As he launched the Welsh Government’s new five-year Welsh Language Strategy A living language: a language for living, the Minister said:
“We need to breathe new life into the language. The Welsh government should lead the way, intervening with the largest players in the market to ensure a presence for Welsh on all platforms, in every aspect of our lives.”
“The Welsh language is an important and defining characteristic of Wales, and it belongs to all the people of Wales – Welsh speakers and non-Welsh speakers alike. In implementing this strategy, I want to invite new voices to help us with the challenging task of increasing the use of Welsh in the community.”
Mr Andrews will be joined by the First Minister, Carwyn Jones, and Welsh rugby stars, Robin McBryde and Rhys Priestland, when he launches the strategy today at the WRU Centre of Excellence.
Keen rugby players from Ysgol Gymraeg Melin Gruffydd will enjoy a coaching session through the medium of Welsh with the rugby stars.
First Minister, Carwyn Jones, said:
“We need to provide more opportunities for children and young people to use the Welsh language outside school.
“A consultation by the Urdd found that children and young people were eager to see more Welsh-medium activities, and that sporting activities were most popular, followed by dance, drama art and outdoor activities. Through this strategy we will continue support activities like these, but most importantly we will consult with them to ensure we are delivering what they want.”
Wales forwards coach, Robin McBryde, added:
“I’ve been very lucky in my playing and coaching career in that all the rugby environments I’ve been involved in have been Welsh speaking in varying degrees.
“From Mold and Menai Bridge in North Wales to Swansea, Llanelli, the Scarlets and now with the Welsh national team there have always been Welsh speakers and that extends to my children as well, who are regulars at Tumble rugby club. The Welsh language has been a prominent part of the clubs I’ve been involved with and those clubs have also always been central points in any of the communities I have lived.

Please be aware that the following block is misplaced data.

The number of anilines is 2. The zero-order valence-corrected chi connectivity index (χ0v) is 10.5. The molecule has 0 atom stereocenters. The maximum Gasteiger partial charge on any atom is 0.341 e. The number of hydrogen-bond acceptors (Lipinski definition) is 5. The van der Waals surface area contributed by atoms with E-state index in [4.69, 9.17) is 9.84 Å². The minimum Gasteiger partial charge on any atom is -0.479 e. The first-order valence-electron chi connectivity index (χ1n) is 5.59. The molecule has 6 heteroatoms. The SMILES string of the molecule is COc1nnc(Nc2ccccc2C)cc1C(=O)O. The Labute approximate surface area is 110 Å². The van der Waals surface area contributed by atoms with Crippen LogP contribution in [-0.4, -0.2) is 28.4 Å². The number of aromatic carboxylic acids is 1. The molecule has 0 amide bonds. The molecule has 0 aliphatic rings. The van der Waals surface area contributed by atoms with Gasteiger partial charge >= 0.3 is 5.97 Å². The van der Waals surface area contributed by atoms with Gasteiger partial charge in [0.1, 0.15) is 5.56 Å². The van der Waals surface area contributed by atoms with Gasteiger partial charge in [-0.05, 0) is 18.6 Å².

“Welsh has always existed in the more informal areas of my life, at home or on visits to your local shop and post office, but the one place where I have always been able to rely on the familiarity of my native tongue is in my local rugby or sports club.
“It may have been mixed in with different amounts of English based on the geography of the relevant area, but the Welsh language has always been there to make me feel at home in and long may that continue.”
One of the significant changes from the draft strategy originally published in 2010 is the additional focus on technology and new media.
“The traditional broadcast media and emerging new digital media will be crucial to the future of the language. New developments in media, technology and digital content need to be available in Welsh if the language is to be seen as a modern and living language,” said Mr Andrews.
“Our ambition and expectation is that Welsh speakers should be able to conduct their lives electronically. Some of the most exciting developments in Welsh materials online have been created by Welsh speakers themselves. We must harness that energy and commitment and give space to new voices to ensure this continues.”
To that end, a group will be set-up to advise the Welsh Government on how they can support this and a new fund will be created to support the development of new Welsh medium software and digital interfaces.
The strategy sets out six areas for action. They are:
- to encourage and support the use of the Welsh language within families.
- to increase the provision of Welsh medium activities for children and young people and to increase their awareness of the value of the language;
- to strengthen the position of the Welsh language in the community;
- to increase opportunities for people to use Welsh in the workplace;
- to improve Welsh language services to citizens; and
- to strengthen the infrastructure, including technology and media, for the language.
Mr Andrews said the future development and survival of the language will need fresh ideas and must be owned by everyone in Wales.